Whether it’s a humiliating loss on national television, puzzling coaching decisions, or even a verbal dustup between their prickly quarterback and a local media provocateur, it’s safe to say things have not gone according to plan for the Cleveland Browns in 2019.
Baker Mayfield was often listed as a top-10 quarterback this summer after lighting the NFL on fire the second half of his rookie season. In Weeks 10-17, Mayfield elevated his game to an elite level, recording the fifth-highest passing grade across the league, behind only Drew Brees, Andrew Luck and Patrick Mahomes.
Not only was Mayfield passing the eye test, but stats nerds were also doing double takes on their spreadsheets with amazement. Mayfield was the third most efficient quarterback over the same stretch, as measured by expected points added (EPA) per dropback, trailing only last year’s MVP and leading 2019 candidate Russell Wilson.
Mayfield, to be kind, hasn’t lived up to the promise he showed in the second half of his rookie season. The Browns rank third-to-last in EPA per dropback this year, with Mayfield’s struggles driving their 2-5 record. The Browns can only be considered a major disappointment after betting odds projected them to win more than nine games and anointed the team as the frontrunner to capture their division.
Most NFL fans and media tend to focus primarily on recent results, so it’s no surprise that fan sentiment sees Mayfield as inferior to fellow first-round quarterback Lamar Jackson and quarterback rankers not only have dropped Mayfield out of the top 10 but often see him as a bottom-half NFL signal-caller. At PFF, we’re more sanguine about Baker Mayfield’s future. Our recently released quarterback rankings place Mayfield at 14th, a fall from our preseason ranking of 10th, but not the precipitous drop others would assume.
What buoys our opinion of Mayfield with his stats sinking like a rock? First, we’re including 2018 data in our conclusions, which would seem logical as the more substantial 16 games from last season should provide additional signal to his eight this year. Second, we base our assessments on PFF's passing grades, which have generally been favorable to Mayfield in comparison to production-based statistics like EPA. Our grades don’t view Mayfield’s propensity to turn the ball over as harshly because we give more weight his turnover-worthy plays (17th highest in the NFL) than the randomness that determines how many end up becoming interceptions (second highest). Over a long enough timeline, you’d expect grades and stats to roughly align, as the noise from fortuitous bounces, dropped passes and varying supporting casts become smaller with increasing sample sizes.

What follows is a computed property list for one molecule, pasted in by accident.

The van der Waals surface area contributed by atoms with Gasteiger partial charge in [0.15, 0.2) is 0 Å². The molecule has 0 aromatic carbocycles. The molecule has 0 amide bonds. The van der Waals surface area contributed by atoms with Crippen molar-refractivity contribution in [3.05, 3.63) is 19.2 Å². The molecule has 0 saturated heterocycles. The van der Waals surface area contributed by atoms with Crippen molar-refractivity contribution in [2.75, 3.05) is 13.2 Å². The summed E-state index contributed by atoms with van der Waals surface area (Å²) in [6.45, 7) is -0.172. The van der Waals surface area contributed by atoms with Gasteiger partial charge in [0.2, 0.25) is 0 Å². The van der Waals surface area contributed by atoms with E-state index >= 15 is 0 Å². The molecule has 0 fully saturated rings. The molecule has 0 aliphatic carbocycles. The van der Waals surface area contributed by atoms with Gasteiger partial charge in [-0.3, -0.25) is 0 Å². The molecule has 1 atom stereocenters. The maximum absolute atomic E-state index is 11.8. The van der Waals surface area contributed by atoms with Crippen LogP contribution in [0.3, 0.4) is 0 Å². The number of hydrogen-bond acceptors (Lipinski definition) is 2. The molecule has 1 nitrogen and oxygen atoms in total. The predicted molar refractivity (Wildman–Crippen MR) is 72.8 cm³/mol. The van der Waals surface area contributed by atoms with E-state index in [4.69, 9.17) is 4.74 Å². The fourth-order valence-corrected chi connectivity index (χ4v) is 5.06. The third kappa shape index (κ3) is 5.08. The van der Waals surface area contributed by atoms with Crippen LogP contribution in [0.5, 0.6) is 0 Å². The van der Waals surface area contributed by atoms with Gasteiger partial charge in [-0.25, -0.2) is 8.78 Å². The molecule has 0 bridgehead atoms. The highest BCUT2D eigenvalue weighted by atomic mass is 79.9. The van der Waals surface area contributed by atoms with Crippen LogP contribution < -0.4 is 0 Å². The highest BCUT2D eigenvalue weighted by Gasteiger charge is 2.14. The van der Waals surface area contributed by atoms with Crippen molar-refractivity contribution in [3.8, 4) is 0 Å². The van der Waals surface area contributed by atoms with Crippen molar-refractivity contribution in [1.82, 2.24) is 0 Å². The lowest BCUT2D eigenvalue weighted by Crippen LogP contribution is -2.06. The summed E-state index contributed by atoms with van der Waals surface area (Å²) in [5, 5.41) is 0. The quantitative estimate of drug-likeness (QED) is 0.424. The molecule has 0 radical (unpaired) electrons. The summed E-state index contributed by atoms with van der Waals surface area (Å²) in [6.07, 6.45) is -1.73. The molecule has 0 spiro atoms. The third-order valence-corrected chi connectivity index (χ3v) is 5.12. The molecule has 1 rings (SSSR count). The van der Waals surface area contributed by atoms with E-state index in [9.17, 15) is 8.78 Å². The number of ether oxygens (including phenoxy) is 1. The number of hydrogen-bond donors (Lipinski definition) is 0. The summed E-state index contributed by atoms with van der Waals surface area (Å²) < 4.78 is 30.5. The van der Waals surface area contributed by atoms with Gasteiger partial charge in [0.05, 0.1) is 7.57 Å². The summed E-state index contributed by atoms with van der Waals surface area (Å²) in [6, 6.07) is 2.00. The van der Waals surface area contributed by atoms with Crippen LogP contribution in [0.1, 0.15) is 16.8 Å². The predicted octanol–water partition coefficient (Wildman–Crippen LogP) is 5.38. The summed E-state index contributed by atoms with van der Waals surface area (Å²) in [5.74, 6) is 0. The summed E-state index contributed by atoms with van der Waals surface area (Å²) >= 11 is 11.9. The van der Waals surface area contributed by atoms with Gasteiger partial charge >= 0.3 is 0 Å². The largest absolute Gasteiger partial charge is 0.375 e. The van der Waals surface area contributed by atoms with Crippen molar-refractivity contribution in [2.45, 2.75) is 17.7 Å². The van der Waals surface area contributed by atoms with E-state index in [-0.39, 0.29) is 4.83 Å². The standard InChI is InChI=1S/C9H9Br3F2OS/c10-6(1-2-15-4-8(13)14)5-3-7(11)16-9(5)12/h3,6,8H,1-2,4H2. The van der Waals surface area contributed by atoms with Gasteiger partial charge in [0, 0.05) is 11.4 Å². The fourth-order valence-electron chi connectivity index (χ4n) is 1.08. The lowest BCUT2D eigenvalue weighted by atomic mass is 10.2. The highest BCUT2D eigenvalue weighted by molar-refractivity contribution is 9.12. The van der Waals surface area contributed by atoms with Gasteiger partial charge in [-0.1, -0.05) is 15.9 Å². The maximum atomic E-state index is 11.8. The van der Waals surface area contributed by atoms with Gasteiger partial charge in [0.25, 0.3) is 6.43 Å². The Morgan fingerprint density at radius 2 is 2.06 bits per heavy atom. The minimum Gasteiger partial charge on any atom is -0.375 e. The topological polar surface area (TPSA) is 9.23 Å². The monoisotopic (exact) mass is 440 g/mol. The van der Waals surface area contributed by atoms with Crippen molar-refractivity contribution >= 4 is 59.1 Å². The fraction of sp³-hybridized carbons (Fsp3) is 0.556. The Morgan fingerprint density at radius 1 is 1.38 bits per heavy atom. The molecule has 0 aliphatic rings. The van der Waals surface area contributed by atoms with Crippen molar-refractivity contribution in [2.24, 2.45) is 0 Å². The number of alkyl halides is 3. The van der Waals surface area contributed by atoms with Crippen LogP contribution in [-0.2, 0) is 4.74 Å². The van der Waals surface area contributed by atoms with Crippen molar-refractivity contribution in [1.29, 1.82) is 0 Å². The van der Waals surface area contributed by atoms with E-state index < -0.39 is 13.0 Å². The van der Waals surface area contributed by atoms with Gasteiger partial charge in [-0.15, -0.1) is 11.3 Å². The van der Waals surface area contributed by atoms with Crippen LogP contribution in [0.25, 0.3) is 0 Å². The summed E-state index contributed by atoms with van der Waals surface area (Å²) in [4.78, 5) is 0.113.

But no measure, even PFF grades, should be viewed as a perfect encapsulation of truth. With access to PFF grades and production-based stats like EPA, we can test and formulate how to combine the two into a measure that forecasts better than either on its own.
In this article, we’ll walk through the extending process of Bayesian updating previously applied to passing grades for quarterbacks and offensive tackles to the pure production-based statistic of EPA per dropback. Long story short, you can think of Bayesian updating as a statistically sound method of incorporating our pre-NFL expectations with actual NFL performance into a new range of expectations going forward. Then, we’ll test our best guess Bayesian predictions for both grades and EPA on historical data and figure out how to best combine them for the most accurate predictions and best answer to where Baker Mayfield sits among the 2018 quarterback class and his current potential to reach elite status.